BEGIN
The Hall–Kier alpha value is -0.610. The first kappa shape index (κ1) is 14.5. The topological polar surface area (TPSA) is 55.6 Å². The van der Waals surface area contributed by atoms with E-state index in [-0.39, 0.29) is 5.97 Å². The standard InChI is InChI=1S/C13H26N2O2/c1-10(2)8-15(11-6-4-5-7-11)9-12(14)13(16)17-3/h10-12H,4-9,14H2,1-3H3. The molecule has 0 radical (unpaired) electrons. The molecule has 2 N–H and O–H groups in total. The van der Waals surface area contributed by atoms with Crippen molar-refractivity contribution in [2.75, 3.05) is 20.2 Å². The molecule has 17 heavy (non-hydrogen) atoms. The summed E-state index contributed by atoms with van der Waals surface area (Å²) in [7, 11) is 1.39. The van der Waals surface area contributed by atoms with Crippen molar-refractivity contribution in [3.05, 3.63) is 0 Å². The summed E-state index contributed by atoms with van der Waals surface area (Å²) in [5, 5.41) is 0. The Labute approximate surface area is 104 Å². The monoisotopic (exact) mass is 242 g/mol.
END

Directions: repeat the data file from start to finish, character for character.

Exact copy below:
The Hall–Kier alpha value is -0.610. The first kappa shape index (κ1) is 14.5. The topological polar surface area (TPSA) is 55.6 Å². The van der Waals surface area contributed by atoms with E-state index in [-0.39, 0.29) is 5.97 Å². The standard InChI is InChI=1S/C13H26N2O2/c1-10(2)8-15(11-6-4-5-7-11)9-12(14)13(16)17-3/h10-12H,4-9,14H2,1-3H3. The molecule has 0 radical (unpaired) electrons. The molecule has 2 N–H and O–H groups in total. The van der Waals surface area contributed by atoms with Crippen molar-refractivity contribution in [2.75, 3.05) is 20.2 Å². The molecule has 17 heavy (non-hydrogen) atoms. The summed E-state index contributed by atoms with van der Waals surface area (Å²) in [7, 11) is 1.39. The van der Waals surface area contributed by atoms with Crippen molar-refractivity contribution in [3.05, 3.63) is 0 Å². The summed E-state index contributed by atoms with van der Waals surface area (Å²) in [5, 5.41) is 0. The Labute approximate surface area is 104 Å². The monoisotopic (exact) mass is 242 g/mol.